Vigilance Needed to Help Our Water Resources Recover

By Neil Combee
Governing Board Chair
Southwest Florida Water Management District

The Southwest Florida Water Management District’s 16-county region has weathered more than two and a half years of drought. And, unfortunately, there are no guarantees that this summer’s rainy season will finally put an end to this long dry spell.

That’s why the Southwest Florida Water Management District’s Governing Board voted unanimously to continue the one-day-per-week water restrictions through Sept. 30, which traditionally signals the end of our summer rainy season.

You may be wondering why the Governing Board would extend the water restrictions when it’s raining almost every afternoon and most lawn and landscapes are beginning to look lush and green again. The Governing Board chose to extend the restrictions because although the recent rainfall has been beneficial, we have not seen nearly enough improvements in our water resources to lift the restrictions.

For the 24-month period of June 2006 through May 2008, the District accumulated a 17.2-inch rainfall deficit that we still need to make up. As a result of this lack of rainfall, our lakes, rivers and aquifer levels are far below where they should be. Some lakes in the District are as much as five feet below the bottom of their normal levels.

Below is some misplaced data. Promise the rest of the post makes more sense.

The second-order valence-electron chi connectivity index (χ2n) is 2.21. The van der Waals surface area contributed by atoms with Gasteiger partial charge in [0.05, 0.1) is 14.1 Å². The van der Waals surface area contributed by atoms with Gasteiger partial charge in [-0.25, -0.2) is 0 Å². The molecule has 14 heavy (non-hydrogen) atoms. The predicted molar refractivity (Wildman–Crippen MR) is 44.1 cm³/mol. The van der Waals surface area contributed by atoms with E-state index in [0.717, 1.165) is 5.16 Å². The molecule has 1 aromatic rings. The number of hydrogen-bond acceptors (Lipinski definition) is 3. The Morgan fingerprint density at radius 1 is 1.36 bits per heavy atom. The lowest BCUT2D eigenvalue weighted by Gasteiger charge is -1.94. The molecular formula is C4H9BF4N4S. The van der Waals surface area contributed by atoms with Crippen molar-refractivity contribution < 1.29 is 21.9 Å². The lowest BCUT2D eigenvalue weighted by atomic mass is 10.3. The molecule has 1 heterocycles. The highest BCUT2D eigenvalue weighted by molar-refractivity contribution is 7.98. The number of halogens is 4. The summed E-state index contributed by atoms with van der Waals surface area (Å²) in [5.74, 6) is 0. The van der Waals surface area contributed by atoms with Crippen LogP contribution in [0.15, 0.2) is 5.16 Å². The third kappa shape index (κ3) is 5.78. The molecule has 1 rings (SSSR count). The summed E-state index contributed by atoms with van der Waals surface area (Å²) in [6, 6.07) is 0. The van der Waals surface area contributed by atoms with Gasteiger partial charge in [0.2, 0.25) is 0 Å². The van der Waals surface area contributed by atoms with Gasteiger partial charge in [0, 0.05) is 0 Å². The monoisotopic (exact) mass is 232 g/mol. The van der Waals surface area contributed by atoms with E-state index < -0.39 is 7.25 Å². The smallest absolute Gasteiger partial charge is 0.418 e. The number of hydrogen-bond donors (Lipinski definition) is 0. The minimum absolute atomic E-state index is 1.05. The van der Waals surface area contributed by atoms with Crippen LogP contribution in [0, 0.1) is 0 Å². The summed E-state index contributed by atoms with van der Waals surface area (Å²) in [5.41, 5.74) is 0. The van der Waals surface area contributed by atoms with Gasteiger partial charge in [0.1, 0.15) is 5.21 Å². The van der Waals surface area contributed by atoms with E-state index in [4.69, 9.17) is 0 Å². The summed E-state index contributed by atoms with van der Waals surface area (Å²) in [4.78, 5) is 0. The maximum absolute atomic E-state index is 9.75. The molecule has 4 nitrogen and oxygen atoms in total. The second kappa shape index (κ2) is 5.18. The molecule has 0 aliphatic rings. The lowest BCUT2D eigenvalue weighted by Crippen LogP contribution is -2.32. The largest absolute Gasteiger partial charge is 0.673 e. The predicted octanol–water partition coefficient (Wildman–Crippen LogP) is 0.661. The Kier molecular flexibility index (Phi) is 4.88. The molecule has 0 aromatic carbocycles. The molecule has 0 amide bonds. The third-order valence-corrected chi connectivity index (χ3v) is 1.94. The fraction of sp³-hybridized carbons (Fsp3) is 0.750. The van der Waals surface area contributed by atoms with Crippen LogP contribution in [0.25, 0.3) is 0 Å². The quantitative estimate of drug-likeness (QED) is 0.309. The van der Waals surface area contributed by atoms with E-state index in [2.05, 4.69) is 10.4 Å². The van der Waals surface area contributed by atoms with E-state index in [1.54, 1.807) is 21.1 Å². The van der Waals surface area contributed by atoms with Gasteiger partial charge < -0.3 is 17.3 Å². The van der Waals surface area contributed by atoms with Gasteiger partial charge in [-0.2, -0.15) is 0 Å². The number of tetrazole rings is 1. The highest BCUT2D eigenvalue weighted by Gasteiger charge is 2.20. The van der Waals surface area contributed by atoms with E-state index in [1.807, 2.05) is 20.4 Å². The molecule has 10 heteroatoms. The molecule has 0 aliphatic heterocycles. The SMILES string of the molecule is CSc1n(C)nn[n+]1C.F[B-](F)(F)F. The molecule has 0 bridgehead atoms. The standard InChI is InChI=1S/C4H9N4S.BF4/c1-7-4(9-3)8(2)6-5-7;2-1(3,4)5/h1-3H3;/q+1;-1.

The summer rainy season, which normally runs from June through September, is when we rely on Mother Nature to provide 60 percent of our rainfall for the entire year. But because of our rainfall deficit and our below-normal water resources, we need above-average rainfall throughout the entire summer for our water resources to have a chance to recover.

In addition to extending the water restrictions, the Governing Board is also asking for your assistance to help our water resources recover this summer by continuing to conserve water. The Board is asking residents to limit their lawn watering as much as possible during the summer rainy season. Now is the time to turn off your irrigation systems and let Mother Nature do the work for you.

Continuing to water your lawn during the rainy season can actually be detrimental. Overwatered grass has short roots that make it harder to survive pest attacks, disease and drought.

The Governing Board recognizes and appreciates everyone’s conservation efforts during this drought, but we must all continue to be vigilant by using our water resources as efficiently as possible. We can’t afford to waste this precious, limited resource. If we all work together to conserve, our water resources may finally have a chance to recover this summer

For more information and free materials about water restrictions, the drought and how you can conserve water both outdoors and indoors, I encourage you to visit the District’s web site at


Posted: August 20, 2008

Category: Natural Resources, Water

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